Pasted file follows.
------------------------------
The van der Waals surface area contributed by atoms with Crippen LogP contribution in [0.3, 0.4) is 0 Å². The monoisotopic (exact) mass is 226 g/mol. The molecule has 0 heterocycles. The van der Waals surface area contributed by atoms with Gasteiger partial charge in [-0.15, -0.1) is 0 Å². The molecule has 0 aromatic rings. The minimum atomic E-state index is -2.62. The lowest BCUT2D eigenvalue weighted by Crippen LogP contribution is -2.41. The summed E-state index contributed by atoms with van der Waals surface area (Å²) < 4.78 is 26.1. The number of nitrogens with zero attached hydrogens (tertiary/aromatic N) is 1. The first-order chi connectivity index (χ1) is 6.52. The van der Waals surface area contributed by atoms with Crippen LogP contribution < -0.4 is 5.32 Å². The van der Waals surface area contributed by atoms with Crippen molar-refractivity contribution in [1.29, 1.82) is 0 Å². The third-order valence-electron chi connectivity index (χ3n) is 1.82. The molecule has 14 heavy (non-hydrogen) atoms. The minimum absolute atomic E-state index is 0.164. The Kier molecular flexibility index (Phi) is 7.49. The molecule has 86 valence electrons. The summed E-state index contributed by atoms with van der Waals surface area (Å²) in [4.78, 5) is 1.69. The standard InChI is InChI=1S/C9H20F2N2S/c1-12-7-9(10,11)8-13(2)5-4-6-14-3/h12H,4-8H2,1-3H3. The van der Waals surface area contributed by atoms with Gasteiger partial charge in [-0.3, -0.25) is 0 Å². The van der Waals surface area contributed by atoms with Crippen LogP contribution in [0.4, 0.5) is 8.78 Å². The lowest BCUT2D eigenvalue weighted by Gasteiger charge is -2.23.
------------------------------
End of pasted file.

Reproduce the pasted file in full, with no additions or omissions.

The van der Waals surface area contributed by atoms with Crippen LogP contribution in [0.3, 0.4) is 0 Å². The monoisotopic (exact) mass is 226 g/mol. The molecule has 0 heterocycles. The van der Waals surface area contributed by atoms with Gasteiger partial charge in [-0.15, -0.1) is 0 Å². The molecule has 0 aromatic rings. The minimum atomic E-state index is -2.62. The lowest BCUT2D eigenvalue weighted by Crippen LogP contribution is -2.41. The summed E-state index contributed by atoms with van der Waals surface area (Å²) < 4.78 is 26.1. The number of nitrogens with zero attached hydrogens (tertiary/aromatic N) is 1. The first-order chi connectivity index (χ1) is 6.52. The van der Waals surface area contributed by atoms with Crippen LogP contribution < -0.4 is 5.32 Å². The van der Waals surface area contributed by atoms with Crippen molar-refractivity contribution in [1.29, 1.82) is 0 Å². The third-order valence-electron chi connectivity index (χ3n) is 1.82. The molecule has 14 heavy (non-hydrogen) atoms. The minimum absolute atomic E-state index is 0.164. The Kier molecular flexibility index (Phi) is 7.49. The molecule has 86 valence electrons. The summed E-state index contributed by atoms with van der Waals surface area (Å²) in [4.78, 5) is 1.69. The standard InChI is InChI=1S/C9H20F2N2S/c1-12-7-9(10,11)8-13(2)5-4-6-14-3/h12H,4-8H2,1-3H3. The van der Waals surface area contributed by atoms with Gasteiger partial charge in [-0.3, -0.25) is 0 Å². The van der Waals surface area contributed by atoms with Crippen LogP contribution in [0.4, 0.5) is 8.78 Å². The lowest BCUT2D eigenvalue weighted by Gasteiger charge is -2.23.